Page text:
Visual appeal can build relationships. If you visitors can identify with your website, you are a big step closer to building a long-term relationship with them. There is no need in saying how important this relationship with your visitors is. We like to define ourselves through our looks, our hobbies, our taste in music – and also through the kind of websites we use. Your could see it as a symbol of our lifestyle. If a site doesn’t appeal to our us – or doesn’t fit our identity – we are inclined to keep looking for other sites that do.

Visual appeal helps you to connect with your visitors.

With the project 1948 London, Nike “invited the world to celebrate, explore and interact with the art (…)”. It’s all about the science of feeling, featuring different forms of art. The website that came with this event is just as inviting, exciting, and emotional as the project itself. As visitor, you get drawn in and triggered to explore the site click by click. This is a great way to get people hooked – online and for the real-world happening.

4. Increase tolerance

Visual appeal is a quality itself. This can be a great advantage that you can use to cover other – less convenient aspects of your website. Obviously, it should be the ultimate goal to design and build the perfect website. At the same time, this is very difficult to achieve as there are many different pieces that contribute to the big picture. So ultimately, your website will be great in some way and there will be room for improvement in others. If your visual design is top edge, your visitors will be more forgiving for deficits in other areas.

Visual appeal can make your visitors more forgiving for deficits in other areas.

The website has two different versions. There is the official version with a very clean and rather standard blog layout. Then, there is an alternative version with a more creative and abstract layout. This version is called “the Wired mind” and is “a visualisation tool that provides another way to browse the content on” The Wired mind seems much less clear and therefore less structured at first. Also, it’s somehow difficult to navigate, because menu items open automatically when you hover over them, but you have to close them manually in order to look at a different category. Still, this version looks much more personal, creative, and fun than the standard one. It’s a lot more enjoyable to use.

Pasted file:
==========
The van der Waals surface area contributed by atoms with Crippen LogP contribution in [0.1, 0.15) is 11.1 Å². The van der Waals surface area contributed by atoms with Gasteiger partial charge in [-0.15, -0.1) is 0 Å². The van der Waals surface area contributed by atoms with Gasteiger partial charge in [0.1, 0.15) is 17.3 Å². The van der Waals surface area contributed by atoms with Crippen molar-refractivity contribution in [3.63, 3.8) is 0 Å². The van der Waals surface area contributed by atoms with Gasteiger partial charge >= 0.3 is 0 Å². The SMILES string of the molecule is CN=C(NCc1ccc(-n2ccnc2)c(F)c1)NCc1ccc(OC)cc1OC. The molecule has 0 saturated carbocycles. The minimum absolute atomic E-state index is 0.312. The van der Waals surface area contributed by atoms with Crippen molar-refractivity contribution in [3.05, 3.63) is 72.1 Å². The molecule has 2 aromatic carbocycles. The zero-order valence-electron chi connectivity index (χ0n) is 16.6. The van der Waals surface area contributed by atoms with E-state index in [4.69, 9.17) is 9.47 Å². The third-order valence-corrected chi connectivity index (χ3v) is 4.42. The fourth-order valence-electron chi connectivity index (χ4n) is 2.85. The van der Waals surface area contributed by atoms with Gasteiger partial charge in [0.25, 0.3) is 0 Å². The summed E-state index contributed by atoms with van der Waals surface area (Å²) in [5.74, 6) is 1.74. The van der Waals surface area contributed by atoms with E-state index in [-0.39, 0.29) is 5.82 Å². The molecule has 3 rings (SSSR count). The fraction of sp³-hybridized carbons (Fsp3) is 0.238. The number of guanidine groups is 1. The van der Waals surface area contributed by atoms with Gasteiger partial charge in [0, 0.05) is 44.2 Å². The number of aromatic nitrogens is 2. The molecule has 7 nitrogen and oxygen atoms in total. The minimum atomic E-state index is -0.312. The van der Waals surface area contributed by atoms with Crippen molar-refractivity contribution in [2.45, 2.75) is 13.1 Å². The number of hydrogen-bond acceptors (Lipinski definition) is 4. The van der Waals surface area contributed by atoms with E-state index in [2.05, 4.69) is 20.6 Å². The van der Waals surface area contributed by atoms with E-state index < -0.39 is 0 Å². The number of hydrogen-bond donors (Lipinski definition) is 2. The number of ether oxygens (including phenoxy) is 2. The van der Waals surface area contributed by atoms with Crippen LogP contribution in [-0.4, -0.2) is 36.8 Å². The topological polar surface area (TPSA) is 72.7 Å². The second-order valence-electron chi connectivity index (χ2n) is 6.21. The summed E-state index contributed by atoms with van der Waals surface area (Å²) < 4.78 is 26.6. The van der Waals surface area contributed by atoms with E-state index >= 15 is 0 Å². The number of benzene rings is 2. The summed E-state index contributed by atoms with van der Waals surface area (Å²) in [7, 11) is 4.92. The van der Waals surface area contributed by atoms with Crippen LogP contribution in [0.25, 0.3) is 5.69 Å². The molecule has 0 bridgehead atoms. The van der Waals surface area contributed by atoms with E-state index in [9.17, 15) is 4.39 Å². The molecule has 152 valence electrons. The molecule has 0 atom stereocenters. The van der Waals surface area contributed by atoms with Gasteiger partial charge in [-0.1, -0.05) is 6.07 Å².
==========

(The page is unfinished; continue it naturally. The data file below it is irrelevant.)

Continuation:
5. Affects emotions

A picture is worth a thousand words. This phase is so true – especially when it comes to communicating on a more emotional level. Through pictures and other visual elements, you can convey feelings, such as joy and delight, sadness, or even pity. Visual appeal can awake memories and emotions like trust, comfort, hope, or self-confidence. And at the same time, you can create a sphere to draw visitors in and get them hooked.

Images and colors are very powerful to trigger emotions and convey feelings.

The Paypal website knows exactly what it takes to appeal to their visitors’ emotions through visual design. They use lots of images that show personal and familiar settings to create a cozy and comfortable sphere. They use their logo and a cool, serious blue to convey trust. At the same time, they use a lot of other, subdued colors to also create a sphere that make people trust the brand.

The Technical stuff

We discussed the effects that visual appeal can have on your visitors. These can be very big and overwhelming, but also the small things contribute to how visitors perceive, use it, and remember your site.

Now, let’s take a look at what else matters when designing and building a great website. Basically, we now look at the more technical aspects.